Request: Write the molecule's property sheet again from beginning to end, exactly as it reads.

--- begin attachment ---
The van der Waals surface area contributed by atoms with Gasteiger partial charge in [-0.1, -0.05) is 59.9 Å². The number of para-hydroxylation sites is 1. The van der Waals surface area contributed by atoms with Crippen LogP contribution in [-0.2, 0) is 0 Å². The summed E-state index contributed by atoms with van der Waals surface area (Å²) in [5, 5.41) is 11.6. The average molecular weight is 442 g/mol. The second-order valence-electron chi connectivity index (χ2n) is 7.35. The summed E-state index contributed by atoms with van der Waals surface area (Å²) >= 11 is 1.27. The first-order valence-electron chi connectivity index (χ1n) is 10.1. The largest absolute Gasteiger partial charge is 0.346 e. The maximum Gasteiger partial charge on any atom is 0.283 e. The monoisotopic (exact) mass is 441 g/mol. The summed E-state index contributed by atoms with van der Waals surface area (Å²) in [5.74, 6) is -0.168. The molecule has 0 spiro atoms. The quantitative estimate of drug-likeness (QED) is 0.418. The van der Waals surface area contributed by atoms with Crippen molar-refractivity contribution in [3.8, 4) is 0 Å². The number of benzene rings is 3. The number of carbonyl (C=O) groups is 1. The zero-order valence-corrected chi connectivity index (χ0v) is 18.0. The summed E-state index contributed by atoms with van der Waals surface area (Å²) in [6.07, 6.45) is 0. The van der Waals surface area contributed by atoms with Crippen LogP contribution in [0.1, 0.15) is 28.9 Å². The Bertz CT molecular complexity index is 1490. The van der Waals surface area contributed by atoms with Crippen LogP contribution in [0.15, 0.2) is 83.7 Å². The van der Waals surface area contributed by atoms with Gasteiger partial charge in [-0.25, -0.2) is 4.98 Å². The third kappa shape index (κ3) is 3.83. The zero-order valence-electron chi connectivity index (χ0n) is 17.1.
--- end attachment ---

The van der Waals surface area contributed by atoms with Gasteiger partial charge in [-0.1, -0.05) is 59.9 Å². The number of para-hydroxylation sites is 1. The van der Waals surface area contributed by atoms with Crippen LogP contribution in [-0.2, 0) is 0 Å². The summed E-state index contributed by atoms with van der Waals surface area (Å²) in [5, 5.41) is 11.6. The average molecular weight is 442 g/mol. The second-order valence-electron chi connectivity index (χ2n) is 7.35. The summed E-state index contributed by atoms with van der Waals surface area (Å²) >= 11 is 1.27. The first-order valence-electron chi connectivity index (χ1n) is 10.1. The largest absolute Gasteiger partial charge is 0.346 e. The maximum Gasteiger partial charge on any atom is 0.283 e. The monoisotopic (exact) mass is 441 g/mol. The summed E-state index contributed by atoms with van der Waals surface area (Å²) in [5.74, 6) is -0.168. The molecule has 0 spiro atoms. The quantitative estimate of drug-likeness (QED) is 0.418. The van der Waals surface area contributed by atoms with Crippen molar-refractivity contribution in [3.8, 4) is 0 Å². The number of benzene rings is 3. The number of carbonyl (C=O) groups is 1. The zero-order valence-corrected chi connectivity index (χ0v) is 18.0. The summed E-state index contributed by atoms with van der Waals surface area (Å²) in [6.07, 6.45) is 0. The van der Waals surface area contributed by atoms with Crippen LogP contribution in [0.1, 0.15) is 28.9 Å². The Bertz CT molecular complexity index is 1490. The van der Waals surface area contributed by atoms with Crippen LogP contribution in [0.15, 0.2) is 83.7 Å². The van der Waals surface area contributed by atoms with Gasteiger partial charge in [-0.25, -0.2) is 4.98 Å². The third kappa shape index (κ3) is 3.83. The zero-order valence-electron chi connectivity index (χ0n) is 17.1.